This time last year, the misery settled in. Only a matter of how deep, and how painful. You want to understand the NFL’s greatest turnaround story? First, you must remember just how desolate it was a year ago. Look around this Chiefs locker room. The collection of them, here, now part of the league’s last undefeated team, is nothing short of a miracle.
This time last year, Alex Smith was about to play perhaps the greatest game of his professional life a half-continent away. Andy Reid was chasing another playoff spot, and, besides Bill Belichick, there wasn’t a coach in the league more tied to his franchise’s identity. Tyson Jackson was in this room, but back then he was the unwitting face of a front office long on arrogance and short on results.
Nobody could’ve known the extent of it, of course. Nobody could’ve known the Chiefs would end up with two wins and the mixed emotions of mourning a teammate who killed his girlfriend before driving to the practice facility and killing himself.
This time last year, the Chiefs were 1-5 and coming off their bye week and wondering how bad it would get. They couldn’t have known that Romeo Crennel would vow to spend more time with the offense, only to see the offense slide. They couldn’t have known that fans would start dressing for games in black and tailgating with bags over their heads (holes punched over the mouth to drink and eat, of course).
Chris Bass had a bad feeling about the whole thing, though. Being a season-ticket holder had always been a point of pride, a status symbol of sorts. Nice house, nice car, Chiefs tickets. But he didn’t sign up for this. When he and his friends started leaving at halftime, no desire to stay, he knew he would give up his tickets.
“It hurt too much to care,” he says. “It went to a feeling of helplessness.”
So much has changed. Where to begin?
This time last year, Andy Reid is the head coach of his 14th Eagles team and chasing his 10th playoff appearance. He has just fired his defensive coordinator. The Eagles were 3-3 after two heartbreaking losses in a row. There is a growing criticism in Philadelphia, but then, there is always growing criticism in Philadelphia.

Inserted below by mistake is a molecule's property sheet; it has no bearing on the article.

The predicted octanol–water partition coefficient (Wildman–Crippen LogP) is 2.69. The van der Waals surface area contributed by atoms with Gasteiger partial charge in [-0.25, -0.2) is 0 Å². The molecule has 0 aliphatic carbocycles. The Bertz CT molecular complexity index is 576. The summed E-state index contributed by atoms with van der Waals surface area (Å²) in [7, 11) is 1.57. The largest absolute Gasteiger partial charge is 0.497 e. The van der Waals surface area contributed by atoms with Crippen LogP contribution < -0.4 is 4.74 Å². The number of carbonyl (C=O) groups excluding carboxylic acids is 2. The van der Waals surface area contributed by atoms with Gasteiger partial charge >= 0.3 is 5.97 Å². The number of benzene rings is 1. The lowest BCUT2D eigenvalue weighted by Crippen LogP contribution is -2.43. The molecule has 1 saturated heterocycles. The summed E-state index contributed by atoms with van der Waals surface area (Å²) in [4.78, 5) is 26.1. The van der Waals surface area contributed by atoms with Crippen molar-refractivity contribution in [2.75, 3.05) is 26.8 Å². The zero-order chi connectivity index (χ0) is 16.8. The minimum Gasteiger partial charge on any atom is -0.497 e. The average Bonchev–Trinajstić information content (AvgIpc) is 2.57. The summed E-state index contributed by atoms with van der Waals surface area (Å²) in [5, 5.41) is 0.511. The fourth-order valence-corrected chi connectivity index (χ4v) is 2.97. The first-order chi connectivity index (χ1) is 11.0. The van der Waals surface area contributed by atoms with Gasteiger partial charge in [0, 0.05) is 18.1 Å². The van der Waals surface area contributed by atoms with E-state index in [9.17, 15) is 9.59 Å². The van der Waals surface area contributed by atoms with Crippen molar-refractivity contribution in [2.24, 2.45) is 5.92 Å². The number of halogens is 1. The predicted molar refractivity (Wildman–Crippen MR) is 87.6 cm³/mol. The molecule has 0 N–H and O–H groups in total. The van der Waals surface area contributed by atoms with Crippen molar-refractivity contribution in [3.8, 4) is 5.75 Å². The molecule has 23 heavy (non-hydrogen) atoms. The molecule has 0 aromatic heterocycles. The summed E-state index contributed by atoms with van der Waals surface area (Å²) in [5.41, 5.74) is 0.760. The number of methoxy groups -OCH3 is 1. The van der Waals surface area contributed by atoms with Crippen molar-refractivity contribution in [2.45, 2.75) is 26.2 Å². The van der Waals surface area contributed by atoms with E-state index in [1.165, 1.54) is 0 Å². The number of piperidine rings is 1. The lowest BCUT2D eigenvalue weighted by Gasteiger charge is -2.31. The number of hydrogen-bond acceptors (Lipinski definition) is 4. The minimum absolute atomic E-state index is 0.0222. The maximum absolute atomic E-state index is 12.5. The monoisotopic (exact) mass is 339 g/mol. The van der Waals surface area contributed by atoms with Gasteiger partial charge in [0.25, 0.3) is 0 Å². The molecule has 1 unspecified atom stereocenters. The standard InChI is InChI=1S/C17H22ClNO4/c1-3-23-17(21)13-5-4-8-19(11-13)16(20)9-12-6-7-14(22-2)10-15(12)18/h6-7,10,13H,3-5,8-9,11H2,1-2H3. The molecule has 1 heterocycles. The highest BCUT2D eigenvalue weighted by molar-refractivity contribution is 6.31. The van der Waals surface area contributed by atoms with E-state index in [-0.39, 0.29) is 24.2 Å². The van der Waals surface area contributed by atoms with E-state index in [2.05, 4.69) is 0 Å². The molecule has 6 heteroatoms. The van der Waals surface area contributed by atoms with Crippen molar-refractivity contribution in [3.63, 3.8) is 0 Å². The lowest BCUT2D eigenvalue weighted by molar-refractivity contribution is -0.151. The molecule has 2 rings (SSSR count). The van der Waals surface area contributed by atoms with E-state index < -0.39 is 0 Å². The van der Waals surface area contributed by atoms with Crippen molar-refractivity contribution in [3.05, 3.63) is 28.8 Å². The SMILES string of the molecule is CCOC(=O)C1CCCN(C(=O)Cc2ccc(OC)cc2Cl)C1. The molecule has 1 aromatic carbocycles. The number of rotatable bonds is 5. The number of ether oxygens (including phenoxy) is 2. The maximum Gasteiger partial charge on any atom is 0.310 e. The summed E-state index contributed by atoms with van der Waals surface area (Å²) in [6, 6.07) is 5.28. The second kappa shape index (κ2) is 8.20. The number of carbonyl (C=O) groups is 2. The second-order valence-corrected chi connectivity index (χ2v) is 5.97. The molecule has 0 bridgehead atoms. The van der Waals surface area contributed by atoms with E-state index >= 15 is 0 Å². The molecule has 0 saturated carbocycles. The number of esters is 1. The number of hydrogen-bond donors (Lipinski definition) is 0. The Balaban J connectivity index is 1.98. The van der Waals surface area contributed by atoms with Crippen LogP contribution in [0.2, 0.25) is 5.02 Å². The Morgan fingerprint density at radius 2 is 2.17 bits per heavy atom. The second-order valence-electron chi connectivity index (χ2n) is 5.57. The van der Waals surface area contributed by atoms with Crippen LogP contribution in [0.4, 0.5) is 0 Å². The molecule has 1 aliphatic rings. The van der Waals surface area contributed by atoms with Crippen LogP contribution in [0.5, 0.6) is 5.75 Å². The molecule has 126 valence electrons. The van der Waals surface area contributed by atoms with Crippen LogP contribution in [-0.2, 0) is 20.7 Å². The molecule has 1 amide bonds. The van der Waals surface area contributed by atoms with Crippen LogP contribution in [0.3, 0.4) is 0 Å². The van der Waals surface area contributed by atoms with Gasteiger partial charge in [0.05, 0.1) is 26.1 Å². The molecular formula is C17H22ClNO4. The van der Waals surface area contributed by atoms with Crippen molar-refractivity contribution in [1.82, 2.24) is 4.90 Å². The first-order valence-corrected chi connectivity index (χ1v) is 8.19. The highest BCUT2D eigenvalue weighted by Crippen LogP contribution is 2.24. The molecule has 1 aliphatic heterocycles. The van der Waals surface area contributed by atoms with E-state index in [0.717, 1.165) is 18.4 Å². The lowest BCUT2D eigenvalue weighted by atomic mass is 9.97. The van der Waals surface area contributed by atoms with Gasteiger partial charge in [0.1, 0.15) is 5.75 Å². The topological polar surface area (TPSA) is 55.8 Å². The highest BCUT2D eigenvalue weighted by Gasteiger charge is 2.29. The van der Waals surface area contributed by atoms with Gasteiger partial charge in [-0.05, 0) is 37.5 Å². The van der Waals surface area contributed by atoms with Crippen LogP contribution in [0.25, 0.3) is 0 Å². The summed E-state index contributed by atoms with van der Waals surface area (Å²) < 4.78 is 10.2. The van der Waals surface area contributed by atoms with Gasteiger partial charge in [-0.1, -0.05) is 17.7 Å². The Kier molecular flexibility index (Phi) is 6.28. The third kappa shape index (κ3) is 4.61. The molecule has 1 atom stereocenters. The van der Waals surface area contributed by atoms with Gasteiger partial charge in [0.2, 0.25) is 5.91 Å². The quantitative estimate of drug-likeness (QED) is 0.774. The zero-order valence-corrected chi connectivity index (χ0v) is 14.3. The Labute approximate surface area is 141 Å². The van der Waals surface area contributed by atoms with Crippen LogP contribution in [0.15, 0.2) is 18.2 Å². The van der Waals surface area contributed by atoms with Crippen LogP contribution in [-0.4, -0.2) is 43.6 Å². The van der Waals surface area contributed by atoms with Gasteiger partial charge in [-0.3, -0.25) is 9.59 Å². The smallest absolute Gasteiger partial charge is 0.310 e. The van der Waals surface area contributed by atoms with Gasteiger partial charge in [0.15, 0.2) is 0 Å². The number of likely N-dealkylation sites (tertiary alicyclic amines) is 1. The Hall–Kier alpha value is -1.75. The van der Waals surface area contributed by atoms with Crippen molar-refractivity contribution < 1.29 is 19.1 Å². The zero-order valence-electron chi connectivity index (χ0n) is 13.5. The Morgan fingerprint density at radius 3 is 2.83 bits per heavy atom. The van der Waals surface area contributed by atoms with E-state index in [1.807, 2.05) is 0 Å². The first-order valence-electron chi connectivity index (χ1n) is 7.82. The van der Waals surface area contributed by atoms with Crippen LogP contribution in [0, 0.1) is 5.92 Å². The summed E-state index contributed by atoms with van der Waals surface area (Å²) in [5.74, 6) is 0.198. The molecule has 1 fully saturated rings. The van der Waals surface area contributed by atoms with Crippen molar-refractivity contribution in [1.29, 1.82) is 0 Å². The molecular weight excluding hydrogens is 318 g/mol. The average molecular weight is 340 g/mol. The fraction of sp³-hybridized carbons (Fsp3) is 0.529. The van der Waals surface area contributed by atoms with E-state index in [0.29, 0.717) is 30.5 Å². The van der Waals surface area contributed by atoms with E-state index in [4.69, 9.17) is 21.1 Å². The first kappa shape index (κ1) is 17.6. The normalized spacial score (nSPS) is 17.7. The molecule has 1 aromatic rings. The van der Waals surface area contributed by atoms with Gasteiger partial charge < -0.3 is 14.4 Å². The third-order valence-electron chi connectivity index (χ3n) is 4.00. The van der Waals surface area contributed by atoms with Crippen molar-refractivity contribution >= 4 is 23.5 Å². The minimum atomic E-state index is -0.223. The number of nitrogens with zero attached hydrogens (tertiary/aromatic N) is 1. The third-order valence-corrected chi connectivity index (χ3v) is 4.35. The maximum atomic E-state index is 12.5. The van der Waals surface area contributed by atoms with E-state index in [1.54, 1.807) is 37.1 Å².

Reid knows how this works. He is the longest-tenured coach in the NFL. Since he arrived in Philadelphia as an unknown and relatively inexperienced assistant in 1999, 12 coaches have been fired in his division alone. Shoot, when he started, the Arizona Cardinals were still in his division. Doug Pederson was his starting quarterback. Eric Bieniemy a reserve tailback. Al Harris a star cornerback. None of them imagined they’d all be coaching together someday.
Anyway, by Reid’s 14th year in Philadelphia, he knows the pressure is mounting to bust through to another Super Bowl. Coaches just don’t stay in one spot this long. This is already longer than Mike Ditka was in Chicago, or Tony Dungy in Indianapolis. The last coach in one spot this long was Jeff Fisher with the Titans.
Maybe some of that is why Reid reached. Success earned him power, and eventually, Reid’s Eagles went away from building through the draft and toward splashy free agents. Nnamdi Asomugha. Dominique Rodgers-Cromartie. Jason Babin. Vince Young. Babin and Young started the “Dream Team” talk after joining the Eagles, which sent expectations through the roof. Expectations the Eagles would never live up to.
This time last year, the team that would be Reid’s last in Philadelphia finds itself at a bit of a crossroads. His Eagles will either save their season, or this will be it for Reid.
The Eagles are coming off a bye. Reid has never lost out of a bye week. This time, though, they are playing the undefeated Falcons, who are also coming off a bye. There is a growing feeling around Philadelphia that this game could have a lasting impact on the rest of the season, good or bad.
The Eagles give up the game’s first two touchdowns. They’re blown out and, by the end, booed. Falcons cornerback Asante Samuel, traded away by Reid before the season, asks reporters if they think Reid should keep his job.
“I didn’t see any pride,” Eagles back LeSean McCoy says.
“An embarrassing performance,” Reid says.
This time last year, the Chiefs are 1-5 with the growing stink of unsalvageable garbage. The locker room has the feel of a funeral, an analogy that will become too real too soon.
The Chiefs are becoming a civic embarrassment. The bye week means general manager Scott Pioli has been talking publicly. He takes responsibility for the disappointment, but it doesn’t do much to comfort fans. As the heat turns up on Pioli, a report surfaces that he turned down a contract extension from chairman Clark Hunt before the season. A Chiefs source denies it, emphatically. Pioli says he doesn’t know where the report came from.
This is the second game played after a banner is flown over the stadium calling for Pioli to be fired and quarterback Matt Cassel to be benched. The money was raised in minutes by a grassroots fan movement, and the man who owns the skywriting company will say he’d have given them a big discount. The group announces plans to come to the next home game dressed in mourning. At least one fan wrote to the team demanding his tickets be refunded — and they were.